The Coal Plant an Illinois Town Couldn’t Give Away
By Mark Drajem
How much is an old coal power plant worth? With natural gas production booming and environmental rules looming, in Illinois the answer is clear: It can be hard to even give one away.
For evidence, look to the E.D. Edwards power plant, built in 1960 close to the coal mines south of Peoria. While it pumped out electricity for once-booming steel mills and distilleries, the plant cruised along and avoided spending the millions of dollars to install a scrubber on its smokestack.
And so Edwards, confronting a need to meet state and federal rules to clean up and mounting competition from cheaper natural gas, was part of an unusual transaction last year. Owner Ameren Corp. paid Dynegy Inc. to take Edwards and four other Illinois coal plants off its hands, a transaction that perplexed some analysts.
“This was an exercise in kicking the can down the road,” said David Johnson, an analyst at ACM Partners, a financial advisory firm that reviewed the sale for environmentalists trying to scuttle it. “To throw money at someone to take something off your hands is a bit atypical.”
Ameren’s move is among a series of closures, bankruptcies or fire sales by companies desperate to get out of investments in aging U.S. coal plants. Owners are reacting to abundant electricity from natural gas and wind, flat or declining demand and a slew of new environmental rules meant to clean up the country’s top source of pollution. Also in the mix: efforts by environmentalists targeting individual coal facilities.
For workers at the Edwards plant and nearby residents, closure is a threat they live with every day. The plant’s 503-foot high smokestack towers over the industrial community of Pekin, near fencing and ethanol plants. Train tracks bring in the coal from Wyoming, and from a perch nearby bulldozers can be seen working on mounds taller than a home, pushing the fuel onto belts that carry it into the steam furnace.
Local workers say they wonder if Dynegy plans to invest in keeping the plant running. Neighbors worry about pollution from the smokestack today, and what will happen to the site and the toxic waste or sludge abandoned near the Illinois River if it’s shuttered.
Dynegy already announced plans to shut one of the units.
“My biggest fear is that they just desert it,” said Robin Garlish, a local activist worried about air pollution. “It’s very scary because the clock is just ticking on it right now.”
That same clock is reverberating for the U.S. coal industry more broadly.
Coal accounted for 39 percent of total U.S. electricity generation last year, down from about 50 percent from 2003-2008 and a rebound from a record low 37 percent in 2012. (Coal use is forecast to regain some of its luster and provide more than 40 percent of the nation’s electricity in the next three years.)
In 2011 and 2012, 14 gigawatts of coal-fired generation was shut, and another 63 gigawatts may disappear by 2017 under existing regulations, according to an analysis by Meredith Annex of Bloomberg New Energy Finance.
Electric utilities have announced the closure of more than 150 coal boilers; another 263 units could follow. Combined, the units account for a quarter of the nation’s coal-fired capacity, Annex said. With rules in development to govern everything from coal ash to water effluent, even more plants could be forced out of business, too.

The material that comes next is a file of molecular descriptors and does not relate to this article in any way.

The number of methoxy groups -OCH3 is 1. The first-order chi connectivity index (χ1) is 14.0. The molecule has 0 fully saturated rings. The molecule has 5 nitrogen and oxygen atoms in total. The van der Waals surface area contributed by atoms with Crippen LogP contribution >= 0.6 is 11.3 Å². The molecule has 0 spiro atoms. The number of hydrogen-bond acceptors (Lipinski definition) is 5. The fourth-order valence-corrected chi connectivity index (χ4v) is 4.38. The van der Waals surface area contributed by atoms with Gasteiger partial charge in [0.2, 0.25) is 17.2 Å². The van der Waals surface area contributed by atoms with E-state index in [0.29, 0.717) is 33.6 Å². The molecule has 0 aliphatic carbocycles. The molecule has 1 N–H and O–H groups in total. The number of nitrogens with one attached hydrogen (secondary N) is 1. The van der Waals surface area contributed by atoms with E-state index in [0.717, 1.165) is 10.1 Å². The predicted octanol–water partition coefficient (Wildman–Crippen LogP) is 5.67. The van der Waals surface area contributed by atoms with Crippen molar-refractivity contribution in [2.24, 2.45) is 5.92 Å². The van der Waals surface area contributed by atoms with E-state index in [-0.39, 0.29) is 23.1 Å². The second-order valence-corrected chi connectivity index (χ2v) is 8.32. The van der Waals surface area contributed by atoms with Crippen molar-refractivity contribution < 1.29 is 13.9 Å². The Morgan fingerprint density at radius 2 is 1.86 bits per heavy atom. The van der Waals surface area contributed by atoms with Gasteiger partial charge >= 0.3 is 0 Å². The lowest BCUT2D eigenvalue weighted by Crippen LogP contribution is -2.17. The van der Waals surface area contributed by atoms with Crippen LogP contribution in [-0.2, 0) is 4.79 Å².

By 2030, less than a third of U.S. power will come from burning coal, as natural gas supplants it as the top source for electricity generation, according to a research report by ICF International.
Owners of coal plants “were printing money during the mid-2000s, but it’s a very different future,” Sue Tierney, managing principal of the Analysis Group in Boston, said in an interview. “Demand is flat, natural gas is much more flexible, and coal is taking the squeeze.”
To be sure, that overall trend is not consistent. The run- up in electricity prices during a prolonged cold snap this year has pushed coal plants to run at their peak, as supplies of natural gas were constrained and prices soared. Industry lobbyists say this shows coal is a crucial part of keeping electricity cheap and reliable.
“The alarms sounding from this winter’s arctic weather conditions may foreshadow what lies ahead as looming regulatory deadlines threaten a growing portion of the coal-based power plant fleet,” Hal Quinn, the president of the National Mining Association, which represents coal producers such as Peabody Energy Corp. and Alpha Natural Resources Inc., wrote Feb. 18.
More generally, low gas and electricity prices mean coal-plant owners have been unable to get the same pricing premium. And, utility oversight boards are questioning whether it makes sense for customers to finance the hundreds of millions of dollars to clean up aging plants.
Construction of coal plants has stalled, and most of today’s existing plants were built before 1980. Now, after years of delay, rules are about to kick in requiring all plants to cut mercury emissions in their smokestacks. That means plant owners who avoided installing equipment for years in the absence of universal mandates must now decide to invest, sell or close.
Still to come: the first-ever rules for greenhouse-gas emissions that the Environmental Protection Agency are scheduled to be issued in June.
Coal when burned to produce power generates twice the carbon dioxide as natural gas for each unit of electricity, and so the rules on climate change create hurdles for the fuel that’s predominated since the Industrial Revolution. Already, an EPA proposal would outlaw the construction of coal plants that lack expensive carbon-capture technology.
“It was clear that there were a number of coal facilities that were hanging on, uncontrolled” for pollution, EPA chief Gina McCarthy said on Dec. 2 in Washington. The EPA rules “provided a decision point that will provide much more reductions than we were requiring.”
Howard Learner, the head of the Chicago-based Environmental Law and Policy Center, offers a contrast more common among used-car dealers: “Most of the owners of these power plants were running them like old Chevy beaters.”